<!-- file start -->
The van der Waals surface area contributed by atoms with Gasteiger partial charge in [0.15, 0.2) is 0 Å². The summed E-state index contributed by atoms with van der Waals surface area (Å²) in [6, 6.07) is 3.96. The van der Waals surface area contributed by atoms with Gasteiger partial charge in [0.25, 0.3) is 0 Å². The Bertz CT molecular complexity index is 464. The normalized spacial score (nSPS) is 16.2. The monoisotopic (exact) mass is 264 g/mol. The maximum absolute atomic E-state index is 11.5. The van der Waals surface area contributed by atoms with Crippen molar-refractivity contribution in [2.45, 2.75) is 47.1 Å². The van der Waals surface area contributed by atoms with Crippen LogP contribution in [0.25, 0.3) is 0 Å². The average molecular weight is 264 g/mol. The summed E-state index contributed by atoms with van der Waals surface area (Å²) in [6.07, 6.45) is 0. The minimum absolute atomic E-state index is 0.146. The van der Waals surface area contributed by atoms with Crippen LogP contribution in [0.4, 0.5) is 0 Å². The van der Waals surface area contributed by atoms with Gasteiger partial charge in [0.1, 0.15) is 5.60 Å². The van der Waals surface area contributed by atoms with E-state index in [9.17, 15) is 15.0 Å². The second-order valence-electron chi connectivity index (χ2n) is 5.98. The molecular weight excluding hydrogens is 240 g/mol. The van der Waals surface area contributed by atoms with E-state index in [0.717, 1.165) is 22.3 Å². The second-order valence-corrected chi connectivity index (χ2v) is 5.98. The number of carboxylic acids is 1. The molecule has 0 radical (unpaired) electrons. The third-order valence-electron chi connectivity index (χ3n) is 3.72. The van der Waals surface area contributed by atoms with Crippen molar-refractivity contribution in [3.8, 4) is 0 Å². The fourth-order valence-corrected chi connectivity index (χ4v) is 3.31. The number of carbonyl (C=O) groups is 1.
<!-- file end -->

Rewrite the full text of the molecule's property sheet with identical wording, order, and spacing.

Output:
The van der Waals surface area contributed by atoms with Gasteiger partial charge in [0.15, 0.2) is 0 Å². The summed E-state index contributed by atoms with van der Waals surface area (Å²) in [6, 6.07) is 3.96. The van der Waals surface area contributed by atoms with Gasteiger partial charge in [0.25, 0.3) is 0 Å². The Bertz CT molecular complexity index is 464. The normalized spacial score (nSPS) is 16.2. The monoisotopic (exact) mass is 264 g/mol. The maximum absolute atomic E-state index is 11.5. The van der Waals surface area contributed by atoms with Crippen molar-refractivity contribution in [2.45, 2.75) is 47.1 Å². The van der Waals surface area contributed by atoms with Crippen LogP contribution in [0.25, 0.3) is 0 Å². The average molecular weight is 264 g/mol. The summed E-state index contributed by atoms with van der Waals surface area (Å²) in [6.07, 6.45) is 0. The minimum absolute atomic E-state index is 0.146. The van der Waals surface area contributed by atoms with Crippen LogP contribution in [0.4, 0.5) is 0 Å². The van der Waals surface area contributed by atoms with Gasteiger partial charge in [0.1, 0.15) is 5.60 Å². The van der Waals surface area contributed by atoms with E-state index in [9.17, 15) is 15.0 Å². The second-order valence-electron chi connectivity index (χ2n) is 5.98. The molecular weight excluding hydrogens is 240 g/mol. The van der Waals surface area contributed by atoms with E-state index in [0.717, 1.165) is 22.3 Å². The second-order valence-corrected chi connectivity index (χ2v) is 5.98. The number of carboxylic acids is 1. The molecule has 0 radical (unpaired) electrons. The third-order valence-electron chi connectivity index (χ3n) is 3.72. The van der Waals surface area contributed by atoms with Crippen molar-refractivity contribution in [3.8, 4) is 0 Å². The fourth-order valence-corrected chi connectivity index (χ4v) is 3.31. The number of carbonyl (C=O) groups is 1.